Decline in Retail Stores

I began to write about this issue last week on my personal blog, but technology took over. (Kind of like a character does when you’re writing. LOL) But walking at Ridgmar Mall Monday, working on getting my steps, the emptiness just overcame me. I had to share my thoughts.

So Ridgmar was the first mall in Fort Worth. After Bob finished law school, we moved from Austin to Fort Worth for his job. I had been living in San Antonio and was used to having malls and shopping that way, so it was a huge adjustment and then a cause for great celebration when Ridgmar opened several years after we arrived. It was a fancy with large columns and had all the big stores: Nieman Marcus, Dillard’s, and Sanger Harris (turned into Foley’s into Macy’s.). I have many fond memories of shopping at Ridmar with my mother and my daughters.

Monday, I found a sadly broken down elderly woman whose clothes didn’t fit as well as they once did. So many, many stores empty and dark. Dillard’s wasn’t even open. The second floor of this store has been turned into an outlet facility with clothes crammed in so tightly, you can hardly make out what is what. The Dillard’s lower floor is more like before but about half has been shut off. You can tell from the picture the abbreviated hours the store is open. ☹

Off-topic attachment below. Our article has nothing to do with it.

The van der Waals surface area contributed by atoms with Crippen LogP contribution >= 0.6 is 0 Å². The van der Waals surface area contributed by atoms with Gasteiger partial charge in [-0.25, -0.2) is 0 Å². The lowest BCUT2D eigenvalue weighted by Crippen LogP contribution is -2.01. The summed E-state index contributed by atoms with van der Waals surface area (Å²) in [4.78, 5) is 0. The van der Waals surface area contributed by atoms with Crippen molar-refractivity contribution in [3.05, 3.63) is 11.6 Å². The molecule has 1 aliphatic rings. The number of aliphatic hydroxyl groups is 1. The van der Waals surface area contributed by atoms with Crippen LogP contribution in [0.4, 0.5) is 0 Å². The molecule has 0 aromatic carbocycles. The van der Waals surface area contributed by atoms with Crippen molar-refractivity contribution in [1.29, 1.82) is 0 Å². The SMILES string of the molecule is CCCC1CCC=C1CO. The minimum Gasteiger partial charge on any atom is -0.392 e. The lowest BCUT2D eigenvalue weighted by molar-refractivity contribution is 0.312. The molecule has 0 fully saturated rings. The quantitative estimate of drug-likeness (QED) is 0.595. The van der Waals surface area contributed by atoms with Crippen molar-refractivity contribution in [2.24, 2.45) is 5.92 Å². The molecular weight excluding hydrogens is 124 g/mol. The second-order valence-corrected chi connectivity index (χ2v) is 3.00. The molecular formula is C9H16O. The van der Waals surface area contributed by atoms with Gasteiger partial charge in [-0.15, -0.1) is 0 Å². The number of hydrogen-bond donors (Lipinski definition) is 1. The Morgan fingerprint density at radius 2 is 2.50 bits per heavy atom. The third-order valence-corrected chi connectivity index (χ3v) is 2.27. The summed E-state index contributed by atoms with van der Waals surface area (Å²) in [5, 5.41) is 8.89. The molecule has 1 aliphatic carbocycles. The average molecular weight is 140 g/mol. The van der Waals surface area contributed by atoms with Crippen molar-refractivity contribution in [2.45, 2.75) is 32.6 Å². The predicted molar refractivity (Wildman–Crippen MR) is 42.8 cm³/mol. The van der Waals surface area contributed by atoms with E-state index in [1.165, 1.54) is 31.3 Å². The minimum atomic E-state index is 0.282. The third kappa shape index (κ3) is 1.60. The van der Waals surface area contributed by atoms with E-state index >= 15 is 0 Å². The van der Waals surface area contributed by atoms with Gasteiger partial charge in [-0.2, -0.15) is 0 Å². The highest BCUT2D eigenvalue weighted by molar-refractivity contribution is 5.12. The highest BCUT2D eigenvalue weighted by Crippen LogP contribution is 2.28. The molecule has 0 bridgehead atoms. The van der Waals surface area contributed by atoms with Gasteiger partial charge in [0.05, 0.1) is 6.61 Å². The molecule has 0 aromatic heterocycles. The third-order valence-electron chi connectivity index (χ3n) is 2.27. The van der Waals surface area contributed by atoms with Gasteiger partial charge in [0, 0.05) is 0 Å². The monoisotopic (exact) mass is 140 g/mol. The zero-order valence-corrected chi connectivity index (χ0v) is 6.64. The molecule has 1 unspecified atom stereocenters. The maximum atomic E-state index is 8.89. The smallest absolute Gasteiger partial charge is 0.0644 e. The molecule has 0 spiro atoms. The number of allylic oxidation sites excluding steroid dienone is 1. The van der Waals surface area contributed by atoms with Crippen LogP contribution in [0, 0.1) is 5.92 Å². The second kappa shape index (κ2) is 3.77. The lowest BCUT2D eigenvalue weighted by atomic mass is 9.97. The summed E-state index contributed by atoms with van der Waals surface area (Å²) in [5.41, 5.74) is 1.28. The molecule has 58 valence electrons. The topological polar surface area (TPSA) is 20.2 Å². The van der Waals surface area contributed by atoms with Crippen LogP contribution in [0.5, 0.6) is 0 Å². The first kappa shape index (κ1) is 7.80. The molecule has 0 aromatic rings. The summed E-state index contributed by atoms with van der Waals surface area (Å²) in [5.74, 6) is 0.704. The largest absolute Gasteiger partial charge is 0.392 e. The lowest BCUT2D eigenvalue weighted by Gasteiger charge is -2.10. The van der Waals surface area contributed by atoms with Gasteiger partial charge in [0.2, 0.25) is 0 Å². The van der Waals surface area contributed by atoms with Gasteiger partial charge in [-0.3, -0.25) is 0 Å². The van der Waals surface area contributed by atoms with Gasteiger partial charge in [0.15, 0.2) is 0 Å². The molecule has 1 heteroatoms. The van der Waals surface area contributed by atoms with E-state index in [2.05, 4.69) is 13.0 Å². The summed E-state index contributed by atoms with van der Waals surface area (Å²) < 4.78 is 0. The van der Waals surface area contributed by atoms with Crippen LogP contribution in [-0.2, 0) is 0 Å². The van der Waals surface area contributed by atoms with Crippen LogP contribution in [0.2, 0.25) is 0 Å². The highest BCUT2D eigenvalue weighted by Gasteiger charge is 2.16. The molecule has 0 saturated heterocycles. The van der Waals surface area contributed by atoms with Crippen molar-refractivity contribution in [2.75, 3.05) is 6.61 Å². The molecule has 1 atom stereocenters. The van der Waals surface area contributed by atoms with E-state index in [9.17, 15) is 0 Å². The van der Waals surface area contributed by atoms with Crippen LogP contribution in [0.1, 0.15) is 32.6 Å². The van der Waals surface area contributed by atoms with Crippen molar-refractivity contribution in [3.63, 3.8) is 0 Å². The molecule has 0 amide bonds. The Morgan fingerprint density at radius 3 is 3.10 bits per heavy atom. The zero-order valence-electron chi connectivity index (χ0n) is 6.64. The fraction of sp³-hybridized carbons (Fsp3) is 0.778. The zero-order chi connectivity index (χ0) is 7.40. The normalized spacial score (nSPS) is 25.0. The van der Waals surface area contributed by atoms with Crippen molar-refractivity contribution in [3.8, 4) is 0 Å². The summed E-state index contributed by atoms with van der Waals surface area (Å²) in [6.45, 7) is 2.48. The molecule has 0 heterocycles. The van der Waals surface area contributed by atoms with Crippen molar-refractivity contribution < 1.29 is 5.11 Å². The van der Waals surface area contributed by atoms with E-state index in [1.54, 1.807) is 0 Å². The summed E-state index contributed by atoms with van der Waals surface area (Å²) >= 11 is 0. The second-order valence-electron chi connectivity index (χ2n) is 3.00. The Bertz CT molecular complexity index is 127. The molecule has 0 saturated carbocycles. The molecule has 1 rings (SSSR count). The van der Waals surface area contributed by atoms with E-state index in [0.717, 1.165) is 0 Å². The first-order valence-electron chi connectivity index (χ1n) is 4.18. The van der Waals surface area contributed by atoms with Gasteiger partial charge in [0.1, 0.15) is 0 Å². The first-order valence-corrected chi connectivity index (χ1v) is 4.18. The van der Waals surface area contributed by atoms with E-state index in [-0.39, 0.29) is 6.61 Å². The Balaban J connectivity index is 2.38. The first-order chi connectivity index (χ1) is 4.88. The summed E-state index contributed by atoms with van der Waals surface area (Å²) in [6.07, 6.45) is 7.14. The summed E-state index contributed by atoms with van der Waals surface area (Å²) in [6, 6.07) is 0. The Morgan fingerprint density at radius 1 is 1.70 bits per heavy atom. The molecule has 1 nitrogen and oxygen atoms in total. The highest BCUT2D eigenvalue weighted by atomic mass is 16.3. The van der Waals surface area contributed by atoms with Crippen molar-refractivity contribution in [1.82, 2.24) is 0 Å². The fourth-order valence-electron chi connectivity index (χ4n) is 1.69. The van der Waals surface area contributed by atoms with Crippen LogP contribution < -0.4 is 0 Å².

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What first caught my attention was the Kay’s Jewelry store with nothing in it. It had stuff on Saturday when I walked. I did notice a couple of counters that looked a bit slim. But Monday, it was empty. The couple of workers were shutting it all down.IMG_2177

On the top floor is of what once was Macy’s. IMG_2180 It’s entirely closed. We now only have one Macy’s in Fort Worth at Hulen Mall. The top floor of that store has also been shrunk and turned into an outlet.

The Macy’s space at Ridgmar Mall  has been turned into a Storage Facility! Have you ever seen this done? At least it’s something in the space.

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What the Mall has done well to keep itself going is become super kid friendly. I didn’t get a picture of the Aquarium which is on the bottom floor and know from personal experience taking a granddaughter there is quite good

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We hear talk about the loss of manufacturing jobs and very little about the loss of retail jobs. And I think it’s the internet. We can buy any and everything on-line. We had a neighborhood coffee on Saturday, and I loved the coffee cups, which could be recycled, that the hostess used. I asked her where she bought them. Her response was Amazon.

Full disclosure here, but I’m sure you know, I sell my books on Amazon as well B & N, KOBO, and iTunes. So, I’m partly responsible for the demise of book-stores. (I don’t sell that many books, so I’m not responsible by myself, but still you get my point.)

What kinds of jobs are the folks who’ve held the retail jobs going to get?

So that’s what I’m worrying over these days. Thoughts? Love to hear from you.

(The flowers at the top I did purchase at a regular store. :))

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